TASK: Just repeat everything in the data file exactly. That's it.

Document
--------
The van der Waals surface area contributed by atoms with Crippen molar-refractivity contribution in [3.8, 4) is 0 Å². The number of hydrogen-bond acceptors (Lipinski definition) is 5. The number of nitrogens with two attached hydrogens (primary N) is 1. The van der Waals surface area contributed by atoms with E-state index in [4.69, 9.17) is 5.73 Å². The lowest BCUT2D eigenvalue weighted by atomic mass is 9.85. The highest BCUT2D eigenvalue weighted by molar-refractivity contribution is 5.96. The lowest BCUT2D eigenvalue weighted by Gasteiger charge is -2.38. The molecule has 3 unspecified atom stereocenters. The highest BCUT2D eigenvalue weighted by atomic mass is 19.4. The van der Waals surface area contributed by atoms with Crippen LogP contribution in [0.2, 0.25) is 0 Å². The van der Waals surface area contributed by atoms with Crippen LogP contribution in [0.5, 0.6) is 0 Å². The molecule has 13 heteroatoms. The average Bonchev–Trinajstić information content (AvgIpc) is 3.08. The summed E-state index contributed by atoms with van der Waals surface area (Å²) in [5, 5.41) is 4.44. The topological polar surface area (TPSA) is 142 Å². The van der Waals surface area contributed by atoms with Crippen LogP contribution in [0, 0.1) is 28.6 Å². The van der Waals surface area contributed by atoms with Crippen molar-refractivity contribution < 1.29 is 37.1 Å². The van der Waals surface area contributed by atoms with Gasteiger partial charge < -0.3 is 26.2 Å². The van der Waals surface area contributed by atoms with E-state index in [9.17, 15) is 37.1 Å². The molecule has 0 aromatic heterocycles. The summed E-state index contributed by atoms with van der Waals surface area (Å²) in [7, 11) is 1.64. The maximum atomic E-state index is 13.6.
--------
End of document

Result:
The van der Waals surface area contributed by atoms with Crippen molar-refractivity contribution in [3.8, 4) is 0 Å². The number of hydrogen-bond acceptors (Lipinski definition) is 5. The number of nitrogens with two attached hydrogens (primary N) is 1. The van der Waals surface area contributed by atoms with E-state index in [4.69, 9.17) is 5.73 Å². The lowest BCUT2D eigenvalue weighted by atomic mass is 9.85. The highest BCUT2D eigenvalue weighted by molar-refractivity contribution is 5.96. The lowest BCUT2D eigenvalue weighted by Gasteiger charge is -2.38. The molecule has 3 unspecified atom stereocenters. The highest BCUT2D eigenvalue weighted by atomic mass is 19.4. The van der Waals surface area contributed by atoms with Crippen LogP contribution in [0.2, 0.25) is 0 Å². The van der Waals surface area contributed by atoms with Crippen LogP contribution in [0.5, 0.6) is 0 Å². The molecule has 13 heteroatoms. The average Bonchev–Trinajstić information content (AvgIpc) is 3.08. The summed E-state index contributed by atoms with van der Waals surface area (Å²) in [5, 5.41) is 4.44. The topological polar surface area (TPSA) is 142 Å². The van der Waals surface area contributed by atoms with Crippen LogP contribution in [0, 0.1) is 28.6 Å². The van der Waals surface area contributed by atoms with Crippen molar-refractivity contribution < 1.29 is 37.1 Å². The van der Waals surface area contributed by atoms with Gasteiger partial charge < -0.3 is 26.2 Å². The van der Waals surface area contributed by atoms with E-state index in [9.17, 15) is 37.1 Å². The molecule has 0 aromatic heterocycles. The summed E-state index contributed by atoms with van der Waals surface area (Å²) in [7, 11) is 1.64. The maximum atomic E-state index is 13.6.